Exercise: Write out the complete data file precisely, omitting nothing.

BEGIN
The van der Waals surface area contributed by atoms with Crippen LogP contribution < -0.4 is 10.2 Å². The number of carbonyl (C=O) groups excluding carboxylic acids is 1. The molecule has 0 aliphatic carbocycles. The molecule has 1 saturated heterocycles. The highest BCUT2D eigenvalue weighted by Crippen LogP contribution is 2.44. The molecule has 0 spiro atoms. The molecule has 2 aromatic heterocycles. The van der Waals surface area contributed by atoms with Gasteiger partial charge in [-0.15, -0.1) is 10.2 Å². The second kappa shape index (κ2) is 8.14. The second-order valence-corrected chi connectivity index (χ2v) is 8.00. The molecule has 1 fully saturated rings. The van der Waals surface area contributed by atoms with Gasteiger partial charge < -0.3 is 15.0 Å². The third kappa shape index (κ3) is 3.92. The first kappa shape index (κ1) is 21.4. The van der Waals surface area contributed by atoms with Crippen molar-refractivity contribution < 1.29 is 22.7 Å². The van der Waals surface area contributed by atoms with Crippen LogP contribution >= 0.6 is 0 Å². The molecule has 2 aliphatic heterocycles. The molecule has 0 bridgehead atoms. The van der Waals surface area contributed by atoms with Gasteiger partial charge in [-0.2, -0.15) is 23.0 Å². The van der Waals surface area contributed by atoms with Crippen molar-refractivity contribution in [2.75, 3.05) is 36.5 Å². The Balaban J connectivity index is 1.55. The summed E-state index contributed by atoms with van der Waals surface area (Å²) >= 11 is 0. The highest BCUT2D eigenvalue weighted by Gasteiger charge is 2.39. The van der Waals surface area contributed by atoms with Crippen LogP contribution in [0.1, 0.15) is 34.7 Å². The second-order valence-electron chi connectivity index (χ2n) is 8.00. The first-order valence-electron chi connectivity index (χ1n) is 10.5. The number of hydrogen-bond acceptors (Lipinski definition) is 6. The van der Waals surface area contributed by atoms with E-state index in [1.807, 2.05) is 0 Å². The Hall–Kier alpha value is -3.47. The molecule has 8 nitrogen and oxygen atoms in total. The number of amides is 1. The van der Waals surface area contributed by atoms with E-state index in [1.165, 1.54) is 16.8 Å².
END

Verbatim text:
The van der Waals surface area contributed by atoms with Crippen LogP contribution < -0.4 is 10.2 Å². The number of carbonyl (C=O) groups excluding carboxylic acids is 1. The molecule has 0 aliphatic carbocycles. The molecule has 1 saturated heterocycles. The highest BCUT2D eigenvalue weighted by Crippen LogP contribution is 2.44. The molecule has 0 spiro atoms. The molecule has 2 aromatic heterocycles. The van der Waals surface area contributed by atoms with Gasteiger partial charge in [-0.15, -0.1) is 10.2 Å². The second kappa shape index (κ2) is 8.14. The second-order valence-corrected chi connectivity index (χ2v) is 8.00. The molecule has 1 fully saturated rings. The van der Waals surface area contributed by atoms with Gasteiger partial charge < -0.3 is 15.0 Å². The third kappa shape index (κ3) is 3.92. The first kappa shape index (κ1) is 21.4. The van der Waals surface area contributed by atoms with Crippen molar-refractivity contribution < 1.29 is 22.7 Å². The van der Waals surface area contributed by atoms with Crippen LogP contribution >= 0.6 is 0 Å². The molecule has 2 aliphatic heterocycles. The molecule has 0 bridgehead atoms. The van der Waals surface area contributed by atoms with Gasteiger partial charge in [-0.2, -0.15) is 23.0 Å². The van der Waals surface area contributed by atoms with Crippen molar-refractivity contribution in [2.75, 3.05) is 36.5 Å². The Balaban J connectivity index is 1.55. The summed E-state index contributed by atoms with van der Waals surface area (Å²) >= 11 is 0. The highest BCUT2D eigenvalue weighted by Gasteiger charge is 2.39. The van der Waals surface area contributed by atoms with Crippen LogP contribution in [0.1, 0.15) is 34.7 Å². The second-order valence-electron chi connectivity index (χ2n) is 8.00. The first-order valence-electron chi connectivity index (χ1n) is 10.5. The number of hydrogen-bond acceptors (Lipinski definition) is 6. The van der Waals surface area contributed by atoms with E-state index in [1.807, 2.05) is 0 Å². The Hall–Kier alpha value is -3.47. The molecule has 8 nitrogen and oxygen atoms in total. The number of amides is 1. The van der Waals surface area contributed by atoms with E-state index in [1.165, 1.54) is 16.8 Å².